By Daniel Bodansky
On December 31, 2012, the Kyoto Protocol’s first commitment period will expire. Unless states agree to a second commitment period, requiring a further round of emissions cuts, the Protocol will no longer impose any quantitative limits on states’ greenhouse gas emissions. Although, as a legal matter, the Protocol will continue in force, it will be a largely empty shell, doing little if anything to curb global warming.
This discussion paper analyzes the options going forward for the Kyoto Protocol, including adoption of a legally-binding second commitment period, a “political” second commitment period, or no new commitment period. It also considers the legal implications of a gap between the end of Kyoto’s first commitment period and the adoption of a new legal regime to limit emissions, the prospects for the Clean Development Mechanism in the absence of a second Kyoto commitment period, and the relationship between the Kyoto Protocol negotiations and the emerging regime under the Cancun Agreements .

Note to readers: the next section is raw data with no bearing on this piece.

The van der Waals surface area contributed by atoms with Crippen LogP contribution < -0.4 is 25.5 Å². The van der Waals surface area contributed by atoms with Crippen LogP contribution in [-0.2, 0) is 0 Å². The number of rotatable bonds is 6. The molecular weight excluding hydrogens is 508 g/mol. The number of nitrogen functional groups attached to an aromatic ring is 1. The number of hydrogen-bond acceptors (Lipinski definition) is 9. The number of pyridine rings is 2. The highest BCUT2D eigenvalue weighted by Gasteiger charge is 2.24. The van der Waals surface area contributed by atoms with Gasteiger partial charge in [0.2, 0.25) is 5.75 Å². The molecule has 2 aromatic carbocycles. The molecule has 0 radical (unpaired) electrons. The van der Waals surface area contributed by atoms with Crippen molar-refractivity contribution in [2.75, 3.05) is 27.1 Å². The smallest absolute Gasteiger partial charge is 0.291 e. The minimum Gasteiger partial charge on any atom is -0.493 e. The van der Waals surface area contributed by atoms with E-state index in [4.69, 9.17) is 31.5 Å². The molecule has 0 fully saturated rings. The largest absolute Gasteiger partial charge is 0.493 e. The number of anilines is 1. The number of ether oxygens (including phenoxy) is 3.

Daniel Bodansky is Lincoln Professor of Law, Ethics and Sustainability, at Arizona State University's Sandra Day O’Connor College of Law. This paper is based on a presentation made to a workshop organized by the Pew Center on Global Climate Change in Konigswinter, Germany in June 2011. The paper is published in Viewpoints, a publication of the Harvard Project on Climate Agreements .